Marketing and Sales - Where is the Balance?

Many companies seem to find the balance between marketing and sales hard to judge.

On the one hand if you had one sales person and invested all the other cost of employing sales staff into marketing communications you could cherry pick the best prospects and deals. On the other hand you could argue you do not need much marketing, what you need is lots of sale staff, on the phone and visiting prospects, bringing orders in. You do not care how much it cost to employ sales staff because their income is mainly commission anyway.

Somewhere between the two is the truth of it. The answer varies from company to company, product to product, market to market and people to people. Another complication can be in the role of marketing managers. Many small Var’s and ISV’s spend as much on marketing staff as they do on marketing communications!

  • It helps to recognise a number of characteristics in our type of market.
  • The indirect and direct cost of Sales staff is high
  • Sales staff are usually good face to face
  • Not many sales staff are good at marketing

Apart from the clever bit of marketing strategy and marketing communications planning, the majority of marketing is an administration function.

Sales staff are not necessarily the best people to generate new leads. Even if they are good at generating leads, sales staff are an expensive way of generating them.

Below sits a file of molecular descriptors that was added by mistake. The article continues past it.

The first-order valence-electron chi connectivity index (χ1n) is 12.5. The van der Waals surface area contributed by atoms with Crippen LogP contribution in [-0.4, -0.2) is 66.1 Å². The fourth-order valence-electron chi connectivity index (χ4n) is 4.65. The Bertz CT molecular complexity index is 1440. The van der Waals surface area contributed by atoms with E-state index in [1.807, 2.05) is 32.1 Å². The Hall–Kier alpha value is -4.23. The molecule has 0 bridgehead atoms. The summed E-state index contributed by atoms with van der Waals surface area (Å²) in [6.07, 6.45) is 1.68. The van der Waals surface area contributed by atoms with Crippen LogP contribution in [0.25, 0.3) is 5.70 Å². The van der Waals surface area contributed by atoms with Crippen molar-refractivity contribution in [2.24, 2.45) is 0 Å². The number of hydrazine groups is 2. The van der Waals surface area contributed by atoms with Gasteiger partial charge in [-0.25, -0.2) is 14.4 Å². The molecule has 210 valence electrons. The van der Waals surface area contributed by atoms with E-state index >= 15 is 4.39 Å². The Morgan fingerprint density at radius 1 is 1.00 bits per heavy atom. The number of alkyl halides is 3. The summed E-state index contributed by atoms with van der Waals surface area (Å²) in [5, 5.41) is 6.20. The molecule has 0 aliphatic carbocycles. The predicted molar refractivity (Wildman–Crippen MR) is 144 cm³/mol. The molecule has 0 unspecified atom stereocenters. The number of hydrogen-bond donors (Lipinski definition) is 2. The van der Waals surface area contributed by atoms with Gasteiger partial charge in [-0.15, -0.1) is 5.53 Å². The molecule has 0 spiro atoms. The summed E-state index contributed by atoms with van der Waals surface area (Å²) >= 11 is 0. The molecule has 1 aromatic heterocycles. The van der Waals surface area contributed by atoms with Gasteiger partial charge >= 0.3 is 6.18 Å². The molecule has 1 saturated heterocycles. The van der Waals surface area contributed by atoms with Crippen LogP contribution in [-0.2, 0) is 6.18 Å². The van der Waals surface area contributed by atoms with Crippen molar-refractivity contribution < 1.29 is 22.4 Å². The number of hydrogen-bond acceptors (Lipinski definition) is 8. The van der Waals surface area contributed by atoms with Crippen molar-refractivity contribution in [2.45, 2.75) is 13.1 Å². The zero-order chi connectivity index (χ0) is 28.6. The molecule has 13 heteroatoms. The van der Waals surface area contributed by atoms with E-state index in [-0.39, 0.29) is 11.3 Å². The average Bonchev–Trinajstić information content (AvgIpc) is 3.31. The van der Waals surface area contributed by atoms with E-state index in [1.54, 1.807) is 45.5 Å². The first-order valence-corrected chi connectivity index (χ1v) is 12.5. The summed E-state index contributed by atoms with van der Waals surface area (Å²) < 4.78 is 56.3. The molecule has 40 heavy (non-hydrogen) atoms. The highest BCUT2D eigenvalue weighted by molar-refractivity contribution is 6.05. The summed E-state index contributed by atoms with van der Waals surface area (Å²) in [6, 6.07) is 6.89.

The best way of generating leads is to plan the required marketing communications activities for the year, well in advance, and get administration staff to carry out the routine work. What you need is a company procedure for marketing. Of course, the company procedure should include the ability to measure the success of the marketing communications and see what is going on. Such information is vital and allows modifications to the plan if the expected results are not realised. Perhaps you find one particular form of communications is producing better then expected results. You might find certain market sectors are hotter than others. You will want information so you can constantly fine tune the plan to produce the best leads at the lowest cost.

Unless you spend £100k + on marketing communications, or work in a particular market, the role of Marketing Manager is part time. Even if you include strategy, once the strategy is in place you would be struggling to make a full time job of it. Most marketing staff in Var’s and ISV’s have a sales or some other role to play.

A simple guide, but not a rule, is to only employ sales staff if you have more enquiries than you can handle and that if you do not employ a sales person you will not be able to win all the business you might otherwise be able to win. And, that having won that extra business, a profit can be derived from it, after paying out the extra costs of employing that sales person. An exception to this might be where a sales person brings their prospect list with them. However, if you are an ISV and if a sales person can bring leads to your company, it does beg the question ‘How good is your marketing?’ for, clearly, if your marketing was good, you would know all the prospects in the market for your kind of system.

It is difficult to give answers to a question with such a broad perspective but I hope the points raised stimulate thought and help you identify where you can improve your marketing and sales function.

Points for consideration:-

  • How much does it cost to generate leads?
  • How much does it cost to generate sufficient leads that one sale is made?
  • What is the ratio of marketing direct and indirect costs?
  • Who produces the most leads; sales or marketing?
  • Which leads are the best quality and lowest cost?
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